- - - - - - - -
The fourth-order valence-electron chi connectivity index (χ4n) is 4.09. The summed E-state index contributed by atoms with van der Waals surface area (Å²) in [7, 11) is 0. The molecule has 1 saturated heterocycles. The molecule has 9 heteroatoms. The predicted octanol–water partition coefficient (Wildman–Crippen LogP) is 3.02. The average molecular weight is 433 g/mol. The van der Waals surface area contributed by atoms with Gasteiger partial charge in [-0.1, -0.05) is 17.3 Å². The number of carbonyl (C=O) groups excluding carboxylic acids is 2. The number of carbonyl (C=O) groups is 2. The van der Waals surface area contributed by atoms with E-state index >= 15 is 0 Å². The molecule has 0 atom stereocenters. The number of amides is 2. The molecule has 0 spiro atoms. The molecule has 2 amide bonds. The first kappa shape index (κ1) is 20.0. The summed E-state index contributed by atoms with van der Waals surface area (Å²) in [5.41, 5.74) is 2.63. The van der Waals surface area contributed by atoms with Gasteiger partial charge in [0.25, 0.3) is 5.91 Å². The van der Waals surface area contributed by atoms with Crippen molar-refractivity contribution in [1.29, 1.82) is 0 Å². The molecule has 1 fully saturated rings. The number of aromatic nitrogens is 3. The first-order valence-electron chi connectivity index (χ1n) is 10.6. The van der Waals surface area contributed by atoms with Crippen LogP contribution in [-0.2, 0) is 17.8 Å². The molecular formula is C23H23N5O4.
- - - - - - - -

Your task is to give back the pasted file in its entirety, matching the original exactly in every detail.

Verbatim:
The fourth-order valence-electron chi connectivity index (χ4n) is 4.09. The summed E-state index contributed by atoms with van der Waals surface area (Å²) in [7, 11) is 0. The molecule has 1 saturated heterocycles. The molecule has 9 heteroatoms. The predicted octanol–water partition coefficient (Wildman–Crippen LogP) is 3.02. The average molecular weight is 433 g/mol. The van der Waals surface area contributed by atoms with Gasteiger partial charge in [-0.1, -0.05) is 17.3 Å². The number of carbonyl (C=O) groups excluding carboxylic acids is 2. The number of carbonyl (C=O) groups is 2. The van der Waals surface area contributed by atoms with E-state index >= 15 is 0 Å². The molecule has 0 atom stereocenters. The number of amides is 2. The molecule has 0 spiro atoms. The molecule has 2 amide bonds. The first kappa shape index (κ1) is 20.0. The summed E-state index contributed by atoms with van der Waals surface area (Å²) in [5.41, 5.74) is 2.63. The van der Waals surface area contributed by atoms with Gasteiger partial charge in [0.25, 0.3) is 5.91 Å². The van der Waals surface area contributed by atoms with Crippen molar-refractivity contribution in [1.29, 1.82) is 0 Å². The molecule has 1 fully saturated rings. The number of aromatic nitrogens is 3. The first-order valence-electron chi connectivity index (χ1n) is 10.6. The van der Waals surface area contributed by atoms with Crippen LogP contribution in [-0.2, 0) is 17.8 Å². The molecular formula is C23H23N5O4.